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Bird flu could be returning, U.N. warns

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Good cooks know that cooked and uncooked foods should always be kept separate. And that's because uncooked foods - and the cutting boards and utensils used to prepare them - can spread salmonella and other germs to cooked foods, which are presumably germ-free. istockphoto

(CBS/AP) Is bird flu mounting a comeback? The United Nations has issued a warning, saying wild bird migrations have brought the deadly influenza virus back to previously virus-free countries and that a mutant strain of H5N1 was spreading in Asia.

The strain, which can apparently sidestep defenses of existing vaccines, is spreading in China and Vietnam, the U.N. Food and Agriculture Organization said in a statement on Monday. It urged greater surveillance to ensure that any outbreaks are contained.

Last week, the World Health Organization reported that a 6-year-old Cambodian girl died Aug. 14 from bird flu, the eighth person to die from H5N1 avian influenza this year in Cambodia.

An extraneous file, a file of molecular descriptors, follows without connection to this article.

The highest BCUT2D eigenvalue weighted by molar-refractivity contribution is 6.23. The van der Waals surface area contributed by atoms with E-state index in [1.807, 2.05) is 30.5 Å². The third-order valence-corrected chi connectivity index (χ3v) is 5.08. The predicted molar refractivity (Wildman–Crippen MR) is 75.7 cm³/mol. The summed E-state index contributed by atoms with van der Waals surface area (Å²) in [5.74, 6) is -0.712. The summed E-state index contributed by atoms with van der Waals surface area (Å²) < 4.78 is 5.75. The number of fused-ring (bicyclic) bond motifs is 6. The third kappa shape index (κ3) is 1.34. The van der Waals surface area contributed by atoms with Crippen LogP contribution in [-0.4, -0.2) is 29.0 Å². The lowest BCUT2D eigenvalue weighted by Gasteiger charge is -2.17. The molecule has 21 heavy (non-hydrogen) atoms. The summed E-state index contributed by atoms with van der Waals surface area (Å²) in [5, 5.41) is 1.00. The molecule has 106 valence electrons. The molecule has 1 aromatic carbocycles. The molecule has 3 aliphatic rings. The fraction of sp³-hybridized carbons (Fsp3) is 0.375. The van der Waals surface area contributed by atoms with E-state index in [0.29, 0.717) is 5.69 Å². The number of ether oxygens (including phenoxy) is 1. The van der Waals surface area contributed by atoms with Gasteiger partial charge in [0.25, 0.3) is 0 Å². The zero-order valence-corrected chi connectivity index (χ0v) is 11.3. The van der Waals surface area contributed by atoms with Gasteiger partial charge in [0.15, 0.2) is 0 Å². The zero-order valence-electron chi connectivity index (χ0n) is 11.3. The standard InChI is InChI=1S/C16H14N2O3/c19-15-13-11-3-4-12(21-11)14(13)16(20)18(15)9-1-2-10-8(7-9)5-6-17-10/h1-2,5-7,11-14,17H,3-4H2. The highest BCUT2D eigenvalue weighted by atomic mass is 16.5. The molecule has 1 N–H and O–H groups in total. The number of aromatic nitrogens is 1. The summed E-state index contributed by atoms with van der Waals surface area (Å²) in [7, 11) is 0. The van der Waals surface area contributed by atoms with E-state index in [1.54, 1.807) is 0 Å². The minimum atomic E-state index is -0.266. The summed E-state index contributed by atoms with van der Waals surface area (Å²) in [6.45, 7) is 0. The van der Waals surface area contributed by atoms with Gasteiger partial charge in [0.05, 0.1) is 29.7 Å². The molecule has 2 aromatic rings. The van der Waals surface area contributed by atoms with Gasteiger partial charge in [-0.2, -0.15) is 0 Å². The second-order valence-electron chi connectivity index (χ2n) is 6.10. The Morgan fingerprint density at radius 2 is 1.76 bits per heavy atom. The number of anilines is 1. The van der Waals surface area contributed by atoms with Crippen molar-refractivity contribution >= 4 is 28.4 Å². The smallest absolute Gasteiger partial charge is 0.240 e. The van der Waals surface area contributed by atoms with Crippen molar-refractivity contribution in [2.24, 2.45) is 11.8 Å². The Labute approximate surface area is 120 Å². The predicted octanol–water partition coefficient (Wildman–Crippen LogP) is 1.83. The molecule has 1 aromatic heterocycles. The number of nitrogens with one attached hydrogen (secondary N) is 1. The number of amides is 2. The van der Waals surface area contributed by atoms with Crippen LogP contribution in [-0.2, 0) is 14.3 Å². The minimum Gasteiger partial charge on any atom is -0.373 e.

Vietnam suspended its springtime poultry vaccination this year, the U.N. said. Most of the northern and central parts of the country - where the virus is endemic - have been invaded by the new strain.

Elsewhere, the U.N. says bird migrations over the past two years have brought H5N1 to countries that for years had been virus-free, including Israel, the Palestinian territories, Bulgaria, Romania, Nepal and Mongolia.

"Wild birds may introduce the virus, but people's actions in poultry production and marketing spread it," said the U.N. agency's chief veterinary officer, Juan Lubroth.

Globally, there have been 331 human deaths from 565 confirmed bird flu cases since 2003 when it was first detected, the WHO said.

The virus was eliminated from most of the 63 countries infected at its peak in 2006, but it remained endemic in Bangladesh, China, Egypt, India, Indonesia and Vietnam.

The number of outbreaks in poultry and wild bird populations shrank from a high of 4,000 to 302 in mid-2008, but outbreaks have risen progressively since, with almost 800 cases reported in 2010-2011, the U.N. said.

"The general departure from the progressive decline in 2004-2008 could mean that there will be a flare-up of H5N1 this fall and winter, with people unexpectedly finding the virus in their backyard," Lubroth said in a statement.

Avian influenza affects both wild and domestic birds, including ducks, gulls, chicken, and turkey. It can spread to people who have extensive contact with infected birds - but not by eating poultry or eggs that have been properly prepared.

In humans, bird flu can cause problems ranging from eye infections to flu-like symptoms and severe respiratory problems.

The CDC has more on avian influenza.

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